"Nothing good will come of this" ???
January 23, 2010 3:54 PM   Subscribe

"Nothing good will come of this" is popping up a lot lately, but my Google+fu has failed to yield the origin of this catchphrase. Got clues?
posted by dorgla to Writing & Language (19 answers total)
I've seen this phrase or variations of it in book centuries old, in both English and in other languages - variations exist in everything from the Bible to Le Morte Darthur. In essence, there isn't really any "origin" for it you'll ever detect. It's just a common phrase in a variety of languages, and probably has been since humans starting auguring the future.
posted by Dee Xtrovert at 4:10 PM on January 23, 2010 [1 favorite]

Response by poster: Admittedly, it is far from a new sentiment or a new string of words, but there's just something about the recent usage and frequency with which it is cropping up, with hints
of irony or gallows humor, which leads me to believe that it might be in the process of
turning into some sort of larval catchphrase. I wondered if it might have been used that way in a movie recently, or TV show, or a similar pop-cultural reference.
posted by dorgla at 4:14 PM on January 23, 2010

I'm pretty sure the phrase is "nothing good can come of this." That might help in your Google-ing.
posted by moojoose at 4:35 PM on January 23, 2010

In my mind, the phrase (no[thing] good can|will come of it|this) should always be prefixed with 'Mark my words...'

Google books finds an 1842 mention of "mark my words, no good will come of it" here.
posted by misteraitch at 4:40 PM on January 23, 2010 [2 favorites]

Has a taste of the nineteenth century school marm, doesn't it?

I think you're right, I think it is making a mild resurgence. My guess is that it's a mild tweak at the current crop of professionally nervous oh-dears who make a living by presaging doom. Of which there is a lot going on these days. Pretty mild tease, fits in the writers' toolbox of useful cliches.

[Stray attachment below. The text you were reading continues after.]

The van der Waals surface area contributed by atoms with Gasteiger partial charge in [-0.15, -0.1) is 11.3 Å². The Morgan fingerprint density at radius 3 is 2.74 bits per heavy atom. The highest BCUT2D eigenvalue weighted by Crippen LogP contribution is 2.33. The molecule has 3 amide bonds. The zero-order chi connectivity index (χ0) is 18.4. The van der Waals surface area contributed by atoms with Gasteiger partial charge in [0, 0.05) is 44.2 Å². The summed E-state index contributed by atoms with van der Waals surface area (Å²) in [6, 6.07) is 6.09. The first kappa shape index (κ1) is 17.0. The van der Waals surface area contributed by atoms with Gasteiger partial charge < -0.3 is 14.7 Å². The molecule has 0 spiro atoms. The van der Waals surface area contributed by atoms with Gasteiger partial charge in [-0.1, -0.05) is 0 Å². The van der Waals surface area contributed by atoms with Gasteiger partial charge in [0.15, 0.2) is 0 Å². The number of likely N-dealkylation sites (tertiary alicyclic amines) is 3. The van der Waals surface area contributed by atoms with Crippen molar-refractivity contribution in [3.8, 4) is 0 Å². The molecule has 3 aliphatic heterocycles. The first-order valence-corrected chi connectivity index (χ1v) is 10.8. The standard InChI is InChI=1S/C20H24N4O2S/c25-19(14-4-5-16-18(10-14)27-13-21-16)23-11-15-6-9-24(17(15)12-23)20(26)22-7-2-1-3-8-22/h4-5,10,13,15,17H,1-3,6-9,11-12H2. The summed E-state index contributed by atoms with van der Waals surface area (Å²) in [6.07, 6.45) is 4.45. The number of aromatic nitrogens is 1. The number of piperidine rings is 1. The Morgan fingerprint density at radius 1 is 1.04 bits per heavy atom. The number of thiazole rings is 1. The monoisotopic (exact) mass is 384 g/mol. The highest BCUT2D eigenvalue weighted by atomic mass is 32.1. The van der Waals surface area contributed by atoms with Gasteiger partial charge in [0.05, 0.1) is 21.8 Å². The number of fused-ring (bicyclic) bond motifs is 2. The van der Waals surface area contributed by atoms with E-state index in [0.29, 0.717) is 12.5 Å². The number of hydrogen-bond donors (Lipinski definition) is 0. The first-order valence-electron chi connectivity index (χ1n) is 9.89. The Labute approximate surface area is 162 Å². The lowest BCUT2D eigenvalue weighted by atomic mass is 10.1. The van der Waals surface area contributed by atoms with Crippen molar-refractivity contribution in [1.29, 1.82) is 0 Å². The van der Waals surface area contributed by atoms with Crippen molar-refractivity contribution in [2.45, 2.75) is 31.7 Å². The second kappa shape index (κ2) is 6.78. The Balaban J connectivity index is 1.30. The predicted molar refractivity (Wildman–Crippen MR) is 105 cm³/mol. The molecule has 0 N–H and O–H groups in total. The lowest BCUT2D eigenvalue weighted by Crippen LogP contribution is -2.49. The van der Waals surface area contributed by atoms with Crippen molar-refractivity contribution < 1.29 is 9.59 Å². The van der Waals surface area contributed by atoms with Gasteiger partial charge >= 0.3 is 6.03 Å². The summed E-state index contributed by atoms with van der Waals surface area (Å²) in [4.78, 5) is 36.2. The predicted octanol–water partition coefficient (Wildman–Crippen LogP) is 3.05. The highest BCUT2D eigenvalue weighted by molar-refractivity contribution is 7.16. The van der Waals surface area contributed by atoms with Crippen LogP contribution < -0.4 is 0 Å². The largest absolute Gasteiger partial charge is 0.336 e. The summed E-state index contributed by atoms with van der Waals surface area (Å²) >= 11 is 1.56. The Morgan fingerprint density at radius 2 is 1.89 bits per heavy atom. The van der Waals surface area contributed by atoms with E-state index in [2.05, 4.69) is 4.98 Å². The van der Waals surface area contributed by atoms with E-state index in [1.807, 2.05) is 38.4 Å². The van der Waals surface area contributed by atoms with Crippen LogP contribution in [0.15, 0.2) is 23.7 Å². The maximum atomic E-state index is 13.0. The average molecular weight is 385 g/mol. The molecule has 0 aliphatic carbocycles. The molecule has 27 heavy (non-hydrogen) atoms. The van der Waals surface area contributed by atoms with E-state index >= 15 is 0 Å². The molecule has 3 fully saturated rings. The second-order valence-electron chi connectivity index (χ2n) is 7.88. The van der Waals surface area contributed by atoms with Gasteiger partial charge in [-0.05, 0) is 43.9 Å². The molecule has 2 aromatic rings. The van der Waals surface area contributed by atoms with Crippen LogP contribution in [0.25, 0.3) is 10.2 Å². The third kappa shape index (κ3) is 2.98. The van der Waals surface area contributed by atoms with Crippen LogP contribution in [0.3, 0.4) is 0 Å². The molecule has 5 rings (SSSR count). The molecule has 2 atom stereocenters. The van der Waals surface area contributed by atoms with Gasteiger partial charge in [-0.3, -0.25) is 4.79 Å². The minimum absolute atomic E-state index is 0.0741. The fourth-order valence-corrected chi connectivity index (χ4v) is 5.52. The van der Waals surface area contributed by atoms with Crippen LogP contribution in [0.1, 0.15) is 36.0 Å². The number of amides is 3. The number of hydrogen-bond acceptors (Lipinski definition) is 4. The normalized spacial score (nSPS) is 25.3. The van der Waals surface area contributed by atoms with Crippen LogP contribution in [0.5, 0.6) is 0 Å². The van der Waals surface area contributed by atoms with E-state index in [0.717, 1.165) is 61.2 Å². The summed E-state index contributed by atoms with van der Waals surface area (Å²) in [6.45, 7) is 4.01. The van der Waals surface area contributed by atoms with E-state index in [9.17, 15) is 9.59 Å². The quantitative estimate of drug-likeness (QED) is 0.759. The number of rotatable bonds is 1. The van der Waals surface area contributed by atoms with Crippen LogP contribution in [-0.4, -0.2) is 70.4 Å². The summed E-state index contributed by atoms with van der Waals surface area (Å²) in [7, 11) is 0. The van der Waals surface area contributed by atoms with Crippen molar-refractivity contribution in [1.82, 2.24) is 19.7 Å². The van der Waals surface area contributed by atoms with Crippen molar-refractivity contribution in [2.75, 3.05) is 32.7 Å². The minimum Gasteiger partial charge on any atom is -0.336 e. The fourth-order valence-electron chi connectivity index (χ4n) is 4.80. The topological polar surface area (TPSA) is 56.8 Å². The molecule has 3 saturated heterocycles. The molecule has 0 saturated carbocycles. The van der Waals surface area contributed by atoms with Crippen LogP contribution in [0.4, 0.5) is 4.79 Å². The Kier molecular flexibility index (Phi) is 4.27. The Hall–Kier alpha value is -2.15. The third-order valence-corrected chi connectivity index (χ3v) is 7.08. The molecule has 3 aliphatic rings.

Who started it? Who can say? Hell, in my lifetime, some nameless individual came up with the idea that Baby Huey pants were cool. Find that first adopter whom all others follow and you, my friend, will be able to get rich.
posted by IndigoJones at 5:25 PM on January 23, 2010

I was about to note that this was one of Master Mate's catchphrases in the Captain Pugwash TV series, but I think misteraitch's 1842 mention is probably even older.
posted by flabdablet at 6:52 PM on January 23, 2010

Confirmation bias.
posted by fixedgear at 10:02 PM on January 23, 2010 [1 favorite]

This is a very, very old phrase, and I theorize that it's only its repetition, in an Old Testament sort of way; at any rate I can't pin down a source. Might be Shakespeare somewhere; seems likely, considering his prodigious influence. At any rate, a focused Google Books search reveals references stretching back deep into the seventeenth century, and given that (though I wonder) I have a feeling that's as deep as Google Books goes with proper dates or with their scanned material, it's probably far older.
posted by koeselitz at 10:57 PM on January 23, 2010